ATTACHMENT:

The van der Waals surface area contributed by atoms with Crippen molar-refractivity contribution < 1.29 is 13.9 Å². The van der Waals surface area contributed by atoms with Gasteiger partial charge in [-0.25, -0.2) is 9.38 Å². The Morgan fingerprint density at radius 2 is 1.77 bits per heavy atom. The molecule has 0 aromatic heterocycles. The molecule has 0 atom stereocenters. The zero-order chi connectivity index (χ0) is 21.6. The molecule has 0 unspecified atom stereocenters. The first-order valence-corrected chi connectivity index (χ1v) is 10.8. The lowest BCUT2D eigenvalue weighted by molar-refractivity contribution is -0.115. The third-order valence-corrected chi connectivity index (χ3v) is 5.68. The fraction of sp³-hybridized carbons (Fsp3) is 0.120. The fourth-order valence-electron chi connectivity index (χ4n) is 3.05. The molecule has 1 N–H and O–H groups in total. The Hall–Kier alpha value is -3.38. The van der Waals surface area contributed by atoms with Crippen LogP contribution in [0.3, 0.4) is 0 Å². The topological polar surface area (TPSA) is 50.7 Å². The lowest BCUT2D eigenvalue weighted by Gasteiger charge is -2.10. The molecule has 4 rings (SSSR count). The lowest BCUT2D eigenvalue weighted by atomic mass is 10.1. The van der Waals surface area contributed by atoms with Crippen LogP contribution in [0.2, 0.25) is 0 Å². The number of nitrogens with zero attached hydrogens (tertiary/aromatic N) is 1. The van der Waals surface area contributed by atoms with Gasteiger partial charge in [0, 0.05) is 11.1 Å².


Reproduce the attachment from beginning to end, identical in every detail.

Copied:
The van der Waals surface area contributed by atoms with Crippen molar-refractivity contribution < 1.29 is 13.9 Å². The van der Waals surface area contributed by atoms with Gasteiger partial charge in [-0.25, -0.2) is 9.38 Å². The Morgan fingerprint density at radius 2 is 1.77 bits per heavy atom. The molecule has 0 aromatic heterocycles. The molecule has 0 atom stereocenters. The zero-order chi connectivity index (χ0) is 21.6. The molecule has 0 unspecified atom stereocenters. The first-order valence-corrected chi connectivity index (χ1v) is 10.8. The lowest BCUT2D eigenvalue weighted by molar-refractivity contribution is -0.115. The third-order valence-corrected chi connectivity index (χ3v) is 5.68. The fraction of sp³-hybridized carbons (Fsp3) is 0.120. The fourth-order valence-electron chi connectivity index (χ4n) is 3.05. The molecule has 1 N–H and O–H groups in total. The Hall–Kier alpha value is -3.38. The van der Waals surface area contributed by atoms with Crippen LogP contribution in [0.3, 0.4) is 0 Å². The topological polar surface area (TPSA) is 50.7 Å². The lowest BCUT2D eigenvalue weighted by Gasteiger charge is -2.10. The molecule has 4 rings (SSSR count). The lowest BCUT2D eigenvalue weighted by atomic mass is 10.1. The van der Waals surface area contributed by atoms with Crippen LogP contribution in [0.2, 0.25) is 0 Å². The number of nitrogens with zero attached hydrogens (tertiary/aromatic N) is 1. The van der Waals surface area contributed by atoms with Gasteiger partial charge in [0, 0.05) is 11.1 Å².